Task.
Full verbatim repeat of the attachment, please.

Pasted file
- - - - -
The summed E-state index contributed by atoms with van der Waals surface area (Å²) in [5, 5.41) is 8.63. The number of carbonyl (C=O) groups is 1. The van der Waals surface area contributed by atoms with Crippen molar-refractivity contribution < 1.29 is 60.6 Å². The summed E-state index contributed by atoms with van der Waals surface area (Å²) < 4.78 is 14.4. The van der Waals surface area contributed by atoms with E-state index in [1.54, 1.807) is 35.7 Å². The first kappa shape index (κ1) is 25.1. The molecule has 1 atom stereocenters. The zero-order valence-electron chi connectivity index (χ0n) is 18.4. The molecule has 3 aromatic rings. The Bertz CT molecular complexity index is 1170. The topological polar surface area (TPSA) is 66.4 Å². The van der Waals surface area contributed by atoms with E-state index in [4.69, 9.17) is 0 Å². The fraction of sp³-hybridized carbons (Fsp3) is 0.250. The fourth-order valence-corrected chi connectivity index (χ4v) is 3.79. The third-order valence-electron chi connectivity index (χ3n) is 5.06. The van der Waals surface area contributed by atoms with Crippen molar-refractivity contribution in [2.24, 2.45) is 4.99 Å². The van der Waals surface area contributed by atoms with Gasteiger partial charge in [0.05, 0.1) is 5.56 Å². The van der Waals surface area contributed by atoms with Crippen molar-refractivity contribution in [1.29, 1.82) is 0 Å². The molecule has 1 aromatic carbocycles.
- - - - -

The summed E-state index contributed by atoms with van der Waals surface area (Å²) in [5, 5.41) is 8.63. The number of carbonyl (C=O) groups is 1. The van der Waals surface area contributed by atoms with Crippen molar-refractivity contribution < 1.29 is 60.6 Å². The summed E-state index contributed by atoms with van der Waals surface area (Å²) < 4.78 is 14.4. The van der Waals surface area contributed by atoms with E-state index in [1.54, 1.807) is 35.7 Å². The first kappa shape index (κ1) is 25.1. The molecule has 1 atom stereocenters. The zero-order valence-electron chi connectivity index (χ0n) is 18.4. The molecule has 3 aromatic rings. The Bertz CT molecular complexity index is 1170. The topological polar surface area (TPSA) is 66.4 Å². The van der Waals surface area contributed by atoms with E-state index in [4.69, 9.17) is 0 Å². The fraction of sp³-hybridized carbons (Fsp3) is 0.250. The fourth-order valence-corrected chi connectivity index (χ4v) is 3.79. The third-order valence-electron chi connectivity index (χ3n) is 5.06. The van der Waals surface area contributed by atoms with Crippen molar-refractivity contribution in [2.24, 2.45) is 4.99 Å². The van der Waals surface area contributed by atoms with Gasteiger partial charge in [0.05, 0.1) is 5.56 Å². The van der Waals surface area contributed by atoms with Crippen molar-refractivity contribution in [1.29, 1.82) is 0 Å². The molecule has 1 aromatic carbocycles.